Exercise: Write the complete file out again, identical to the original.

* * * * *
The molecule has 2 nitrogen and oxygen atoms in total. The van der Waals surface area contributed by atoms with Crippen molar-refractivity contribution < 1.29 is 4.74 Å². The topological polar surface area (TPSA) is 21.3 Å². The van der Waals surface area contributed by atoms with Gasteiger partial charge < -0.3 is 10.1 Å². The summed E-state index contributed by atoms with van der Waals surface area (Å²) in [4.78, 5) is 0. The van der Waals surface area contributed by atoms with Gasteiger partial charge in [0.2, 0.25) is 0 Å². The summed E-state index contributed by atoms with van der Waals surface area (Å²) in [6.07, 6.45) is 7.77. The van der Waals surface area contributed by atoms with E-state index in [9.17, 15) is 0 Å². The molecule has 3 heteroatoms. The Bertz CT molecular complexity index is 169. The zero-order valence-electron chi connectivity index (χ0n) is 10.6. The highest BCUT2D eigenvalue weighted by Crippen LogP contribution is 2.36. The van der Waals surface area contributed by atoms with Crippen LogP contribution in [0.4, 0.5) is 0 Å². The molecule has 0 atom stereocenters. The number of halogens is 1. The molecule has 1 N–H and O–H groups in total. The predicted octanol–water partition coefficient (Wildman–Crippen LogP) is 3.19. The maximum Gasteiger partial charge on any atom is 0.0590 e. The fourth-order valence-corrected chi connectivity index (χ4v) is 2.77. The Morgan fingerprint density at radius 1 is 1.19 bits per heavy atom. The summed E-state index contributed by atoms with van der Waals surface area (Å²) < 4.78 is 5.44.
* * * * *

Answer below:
The molecule has 2 nitrogen and oxygen atoms in total. The van der Waals surface area contributed by atoms with Crippen molar-refractivity contribution < 1.29 is 4.74 Å². The topological polar surface area (TPSA) is 21.3 Å². The van der Waals surface area contributed by atoms with Gasteiger partial charge < -0.3 is 10.1 Å². The summed E-state index contributed by atoms with van der Waals surface area (Å²) in [4.78, 5) is 0. The van der Waals surface area contributed by atoms with Gasteiger partial charge in [0.2, 0.25) is 0 Å². The summed E-state index contributed by atoms with van der Waals surface area (Å²) in [6.07, 6.45) is 7.77. The van der Waals surface area contributed by atoms with E-state index in [9.17, 15) is 0 Å². The molecule has 3 heteroatoms. The Bertz CT molecular complexity index is 169. The zero-order valence-electron chi connectivity index (χ0n) is 10.6. The highest BCUT2D eigenvalue weighted by Crippen LogP contribution is 2.36. The van der Waals surface area contributed by atoms with Crippen LogP contribution in [0.4, 0.5) is 0 Å². The molecule has 0 atom stereocenters. The number of halogens is 1. The molecule has 1 N–H and O–H groups in total. The predicted octanol–water partition coefficient (Wildman–Crippen LogP) is 3.19. The maximum Gasteiger partial charge on any atom is 0.0590 e. The fourth-order valence-corrected chi connectivity index (χ4v) is 2.77. The Morgan fingerprint density at radius 1 is 1.19 bits per heavy atom. The summed E-state index contributed by atoms with van der Waals surface area (Å²) < 4.78 is 5.44.